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It's not true that all generators are made in China. These days, a high proportion of things are, but it IS possible to find some that are made better, of better materials, in the US. Of course you're going to pay for that. DH just found a place near us the other week that had a lot of really nicely made (US) generators, snow blowers, etc. They were much more expensive, though, than the ones you'll find at Lowe's, Home Depot, Harbor Freight, etc.

Generacs, from what I've seen have a decent name. We have a small Honda and I can vouch for the fact that it's amazing--quiet and very hardworking.

Be sure, when you look, that you get one that has a high enough 'starting' wattage. It's really important to understand the difference between starting and running, and to know what you'll need in your home. It doesn't pay to get one that's too small to do what you'll need

    Bookmark   November 12, 2012 at 8:32AM
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All Chinese made stuff is not necessarily created equal, either. Factories over there build stuff to spec, whether it's a cheap spec or an expensive one. Wherever it's built, if it's cheap, it's cheap.

I'm not defending Chinese plastic crap, Lord knows there's too much of it, just saying that you get what you pay for regardless of where it's made.

    Bookmark   November 16, 2012 at 11:20AM
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I would also consider getting a used Honda...

In 1989 I bought two portable Honda's to supply power on jobsites. Those two have been in almost daily service ever since and neither one has given us any problem, aside from replacing a couple burned out mufflers and the fact that mine are a real PITA to change the spark plug.

The spark plug is right on top of the engine about 1" below the gas tank and we have to pull the gas tank to change the plug, consequently these units have sometimes run as much as 18 months between changing the plug.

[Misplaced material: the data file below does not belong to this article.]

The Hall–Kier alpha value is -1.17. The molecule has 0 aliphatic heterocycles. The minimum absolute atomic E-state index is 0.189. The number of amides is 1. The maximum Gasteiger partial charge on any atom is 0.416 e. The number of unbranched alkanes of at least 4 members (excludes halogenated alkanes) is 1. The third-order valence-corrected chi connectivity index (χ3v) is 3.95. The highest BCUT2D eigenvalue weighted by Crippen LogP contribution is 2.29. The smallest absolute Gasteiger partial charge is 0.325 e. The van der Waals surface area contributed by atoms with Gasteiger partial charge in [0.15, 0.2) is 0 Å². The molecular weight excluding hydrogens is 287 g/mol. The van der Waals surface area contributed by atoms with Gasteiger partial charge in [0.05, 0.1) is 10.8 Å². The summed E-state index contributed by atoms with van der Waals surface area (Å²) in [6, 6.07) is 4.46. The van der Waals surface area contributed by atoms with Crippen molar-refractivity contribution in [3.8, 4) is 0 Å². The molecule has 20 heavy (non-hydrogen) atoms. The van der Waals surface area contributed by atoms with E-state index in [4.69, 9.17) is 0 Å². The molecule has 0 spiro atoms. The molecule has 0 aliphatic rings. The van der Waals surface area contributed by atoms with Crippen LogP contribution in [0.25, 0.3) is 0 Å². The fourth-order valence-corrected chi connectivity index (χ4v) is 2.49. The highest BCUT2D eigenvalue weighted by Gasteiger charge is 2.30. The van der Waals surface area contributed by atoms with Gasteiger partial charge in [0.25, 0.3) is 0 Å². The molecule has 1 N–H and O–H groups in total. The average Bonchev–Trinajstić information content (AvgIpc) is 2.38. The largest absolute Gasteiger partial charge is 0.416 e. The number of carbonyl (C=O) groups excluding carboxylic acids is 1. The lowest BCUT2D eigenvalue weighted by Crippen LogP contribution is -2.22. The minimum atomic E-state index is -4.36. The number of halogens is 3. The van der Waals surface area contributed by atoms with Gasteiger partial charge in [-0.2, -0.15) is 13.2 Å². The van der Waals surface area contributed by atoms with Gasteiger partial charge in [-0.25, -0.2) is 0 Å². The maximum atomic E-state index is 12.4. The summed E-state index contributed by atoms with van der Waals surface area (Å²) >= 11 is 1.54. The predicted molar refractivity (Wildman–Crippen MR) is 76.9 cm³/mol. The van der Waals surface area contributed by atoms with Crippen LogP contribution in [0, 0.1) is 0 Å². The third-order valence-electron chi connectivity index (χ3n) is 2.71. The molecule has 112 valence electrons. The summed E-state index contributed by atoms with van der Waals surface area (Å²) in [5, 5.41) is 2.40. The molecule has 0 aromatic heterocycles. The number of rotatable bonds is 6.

The new ones have the same spark plug araingement but they put a tube in the fuel tank that you can reach down through to get to the plug.

What I find most amazing is how easy the Honda's are to start. Turn the switch on, press the fuel primer bulb twice and give a light pull on the starter cord. Yes, I said a light pull. The guys on my crew were so impressed with how easy they start that they began betting each other to see who could start it with the lightest pull.

My 8yr old nephew has started it on the first pull many times.

Once started they will instantly go to full load without any warm up time.

The only down side is that you have to refuel it about every 8 or 9 hours, but in my case that is not a problem either because I keep it on my service truck, which has two 60gal gas tanks, and I rigged an electric fuel pump with an 8ft hose and nozzle, so when I have to refuel I pull the truck up close, turn the pump switch on and use the hose just like I was at a gas station.

    Bookmark   November 20, 2012 at 2:49AM
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if its gotta be gas, buy honda. if it can be diesel, be diesel, and make it kubota. either way, try, try, TRY to make it 1800 rpm, NOT 3600. noise, vibration, fuel, actual wear and tear, etc

period. no questions asked.